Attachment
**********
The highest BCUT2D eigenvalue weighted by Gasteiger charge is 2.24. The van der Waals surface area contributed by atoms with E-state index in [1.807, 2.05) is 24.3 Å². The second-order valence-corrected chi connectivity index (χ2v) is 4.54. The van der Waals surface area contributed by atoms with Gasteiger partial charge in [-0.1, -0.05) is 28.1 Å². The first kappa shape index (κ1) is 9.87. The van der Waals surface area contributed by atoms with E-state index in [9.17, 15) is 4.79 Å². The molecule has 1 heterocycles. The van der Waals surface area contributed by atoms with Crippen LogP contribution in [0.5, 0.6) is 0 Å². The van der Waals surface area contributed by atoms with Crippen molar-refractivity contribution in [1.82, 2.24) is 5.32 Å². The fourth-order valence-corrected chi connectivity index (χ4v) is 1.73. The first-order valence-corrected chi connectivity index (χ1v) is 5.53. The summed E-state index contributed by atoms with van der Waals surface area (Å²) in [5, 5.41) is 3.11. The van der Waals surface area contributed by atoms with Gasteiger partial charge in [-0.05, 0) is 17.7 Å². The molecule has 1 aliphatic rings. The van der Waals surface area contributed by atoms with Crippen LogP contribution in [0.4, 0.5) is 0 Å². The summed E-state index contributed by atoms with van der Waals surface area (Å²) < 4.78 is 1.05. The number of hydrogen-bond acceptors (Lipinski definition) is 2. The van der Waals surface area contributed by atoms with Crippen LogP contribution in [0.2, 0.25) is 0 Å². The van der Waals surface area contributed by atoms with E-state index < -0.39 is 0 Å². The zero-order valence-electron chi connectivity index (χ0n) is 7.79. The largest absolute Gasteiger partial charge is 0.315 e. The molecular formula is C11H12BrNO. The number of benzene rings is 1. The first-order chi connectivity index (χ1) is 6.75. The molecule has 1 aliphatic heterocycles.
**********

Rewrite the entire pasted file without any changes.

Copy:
The highest BCUT2D eigenvalue weighted by Gasteiger charge is 2.24. The van der Waals surface area contributed by atoms with E-state index in [1.807, 2.05) is 24.3 Å². The second-order valence-corrected chi connectivity index (χ2v) is 4.54. The van der Waals surface area contributed by atoms with Gasteiger partial charge in [-0.1, -0.05) is 28.1 Å². The first kappa shape index (κ1) is 9.87. The van der Waals surface area contributed by atoms with E-state index in [9.17, 15) is 4.79 Å². The molecule has 1 heterocycles. The van der Waals surface area contributed by atoms with Crippen LogP contribution in [0.5, 0.6) is 0 Å². The van der Waals surface area contributed by atoms with Crippen molar-refractivity contribution in [1.82, 2.24) is 5.32 Å². The fourth-order valence-corrected chi connectivity index (χ4v) is 1.73. The first-order valence-corrected chi connectivity index (χ1v) is 5.53. The summed E-state index contributed by atoms with van der Waals surface area (Å²) in [5, 5.41) is 3.11. The van der Waals surface area contributed by atoms with Gasteiger partial charge in [-0.05, 0) is 17.7 Å². The molecule has 1 aliphatic rings. The van der Waals surface area contributed by atoms with Crippen LogP contribution in [0.4, 0.5) is 0 Å². The summed E-state index contributed by atoms with van der Waals surface area (Å²) < 4.78 is 1.05. The number of hydrogen-bond acceptors (Lipinski definition) is 2. The van der Waals surface area contributed by atoms with Crippen LogP contribution in [0.2, 0.25) is 0 Å². The van der Waals surface area contributed by atoms with E-state index < -0.39 is 0 Å². The zero-order valence-electron chi connectivity index (χ0n) is 7.79. The largest absolute Gasteiger partial charge is 0.315 e. The molecular formula is C11H12BrNO. The number of benzene rings is 1. The first-order chi connectivity index (χ1) is 6.75. The molecule has 1 aliphatic heterocycles.